Here’s a new West Virginia video I received out of Morgan County, West Virginia, showing an interaction between some young guys and multiple sheriff’s deputies outside a bar. What it shows is troubling, but not surprising: police officers who can’t control their temper when interacting with someone who is running their mouth – or as the courts call it, “mere words.” Here in the Fourth Circuit, police cannot use violent physical force in response to someone’s “mere words,” – even if they perceive them as obstruction or threats. See United States v. Cobb, 905 F.2d 784, 789 (4th Cir. 1990).
This clip started making the rounds on Tik Tok and now it just popped up on the news here in West Virginia that the agency has ordered an independent investigation into the footage by an outside agency:
Morgan County Sheriff KC Bohrer says, “I have requested an investigation into the matter by an independent agency to be totally transparent and through.”
He says the issue will be ” thoroughly and impartially investigated” and asked for patience during the investigation. “As in any investigation it takes time to gather all the facts.”
This happened on December 3, 2022. The guy they’re talking to had been assaulted in a bar Berkeley Springs, West Virginia. His friend called police. After they arrived, it became clear that they didn’t intend to help. So one of the men began to film.
Apparently, after the video turns off, both men were placed in the rear of a police car for a while. Shortly afterwards they were released with no charges. The one guy was finally able to go to the hospital and receive medical treatment.
There does appear to me to be some constitutional violations in there. I really need to see the police report and the 911 communications to gather all the facts before giving a more informed opinion. In fact, I already submitted a FOIA request. Not surprisingly, given that an investigation was ordered, they’ve already denied my request:
Hopefully this isn’t one of those situations where an investigation is ordered and then… nothing is ever released. There seems to be an awful lot of those in West Virginia.
What would happen if a police officer initiates a pursuit with a fleeing vehicle, then that vehicle crashes, and the officer says, oh well, and drops the pursuit, leaving the scene? He just leaves; doesn’t stop to help; doesn’t call an ambulance; just turns the other direction and heads to Dunkin Donuts? Is that a civil rights violation? You might be surprised.
It was May of this year in Dallas, Texas. Dallas Police Officer Leonard Anderson and his trainee, Officer Darrien Robertson observed a vehicle leaving a gas station with his lights off. They began to pursue and attempted to initiate a traffic stop. But the vehicle fled – lights still off. The police car gets left in the dust, basically. Apparently, the Dallas Police Department has a pursuit policy that provides for officers not to pursue vehicles, unless they’re pursuing a subject believed to have committed a violent felony offense. That appears to have been the case here. As far as I can tell, they began to chase the guy because he left the gas station with his lights off.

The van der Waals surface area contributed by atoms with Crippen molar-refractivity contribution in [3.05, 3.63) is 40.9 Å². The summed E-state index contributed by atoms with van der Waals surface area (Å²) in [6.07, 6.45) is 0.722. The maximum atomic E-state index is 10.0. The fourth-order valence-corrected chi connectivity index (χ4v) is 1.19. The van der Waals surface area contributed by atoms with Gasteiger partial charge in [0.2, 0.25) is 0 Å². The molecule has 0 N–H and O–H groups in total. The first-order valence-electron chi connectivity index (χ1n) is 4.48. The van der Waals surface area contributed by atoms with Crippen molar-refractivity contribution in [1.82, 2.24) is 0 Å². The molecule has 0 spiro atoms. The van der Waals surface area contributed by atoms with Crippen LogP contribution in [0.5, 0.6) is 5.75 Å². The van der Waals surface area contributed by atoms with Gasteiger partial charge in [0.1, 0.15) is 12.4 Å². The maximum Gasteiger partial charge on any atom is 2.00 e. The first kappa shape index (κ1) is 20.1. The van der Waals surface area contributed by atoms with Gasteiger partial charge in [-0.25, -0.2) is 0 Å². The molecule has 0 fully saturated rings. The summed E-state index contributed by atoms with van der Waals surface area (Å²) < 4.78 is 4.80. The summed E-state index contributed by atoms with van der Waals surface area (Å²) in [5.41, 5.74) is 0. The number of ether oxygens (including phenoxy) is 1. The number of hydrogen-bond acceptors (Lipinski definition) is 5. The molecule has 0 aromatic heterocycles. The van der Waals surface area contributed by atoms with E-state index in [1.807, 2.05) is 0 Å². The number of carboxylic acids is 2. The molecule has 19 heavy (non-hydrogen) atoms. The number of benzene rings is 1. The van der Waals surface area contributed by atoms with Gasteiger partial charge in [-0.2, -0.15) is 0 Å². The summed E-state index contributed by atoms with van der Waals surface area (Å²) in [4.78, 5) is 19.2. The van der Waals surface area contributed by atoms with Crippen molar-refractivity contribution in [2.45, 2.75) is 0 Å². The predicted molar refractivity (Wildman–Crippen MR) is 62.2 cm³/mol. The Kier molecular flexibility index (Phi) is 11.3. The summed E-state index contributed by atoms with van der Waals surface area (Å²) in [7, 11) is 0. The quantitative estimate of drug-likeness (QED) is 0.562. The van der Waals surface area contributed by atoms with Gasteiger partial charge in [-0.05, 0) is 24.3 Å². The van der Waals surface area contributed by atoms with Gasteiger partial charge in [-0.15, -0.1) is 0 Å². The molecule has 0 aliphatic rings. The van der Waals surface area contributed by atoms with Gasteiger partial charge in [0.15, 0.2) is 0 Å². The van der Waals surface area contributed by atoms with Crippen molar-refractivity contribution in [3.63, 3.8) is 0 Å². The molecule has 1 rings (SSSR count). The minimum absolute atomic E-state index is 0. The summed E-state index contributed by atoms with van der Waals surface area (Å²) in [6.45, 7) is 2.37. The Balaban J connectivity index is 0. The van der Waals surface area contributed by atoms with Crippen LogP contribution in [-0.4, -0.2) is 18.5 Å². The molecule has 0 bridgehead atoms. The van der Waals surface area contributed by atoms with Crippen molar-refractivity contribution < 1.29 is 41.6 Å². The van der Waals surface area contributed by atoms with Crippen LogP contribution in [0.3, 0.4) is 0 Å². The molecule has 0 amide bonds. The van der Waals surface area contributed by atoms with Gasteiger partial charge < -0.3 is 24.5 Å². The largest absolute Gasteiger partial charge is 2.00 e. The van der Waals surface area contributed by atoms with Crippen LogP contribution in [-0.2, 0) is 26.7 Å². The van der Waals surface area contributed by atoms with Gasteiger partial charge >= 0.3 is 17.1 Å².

Dash cam footage actually captures the officers witness the car wreck, off in the distance, as well as their reactions. Through audio from the officers’ dash camera video, Anderson and Robertson can be heard talking to each other about the crash. Anderson was driving at the time. “Did you see that?” Robertson asked. “That’s his fault,” Anderson replied. A nearby surveillance camera captured a better view of the vehicle, which narrowly missed hitting a pedestrian, jumping the curb and wrecking. Nineteen seconds later, the same camera captured officers Anderson and Robertson pull up to the crash site and promptly make a right hand turn, driving away.
Here’s the raw footage, courtesy of WFAA:
Bystanders at the scene witnessed the police car drive away. Instead, they attempted to help the driver, who was now trapped, his car on fire. Eventually, the two officers returned the scene, after other officers and first responders arrived. The crowd wasn’t happy. They had seen what had happened and were telling everyone who would listen. The officers tried to tell them at one point that they didn’t see what they saw. But they weren’t having it.
Afterwards, the chief of the Dallas Police said he was appalled by the officers’ actions and commended the civilians who helped the crash victim. “I’m embarrassed for the men and women of this department,” Garcia said. “This is not what we stand for.” “Those citizens did an admirable job — and did a job that our officers should have done,” the chief added.
Here’s what happened in the end. Fast forward from May of 2022 to just last week. It was announced by the Dallas Police that Senior Cpl. Leonard Anderson would be terminated as a result of this incident and trainee officer Darrien Robertson, whom Anderson was training at the time, was given a 30 day suspension.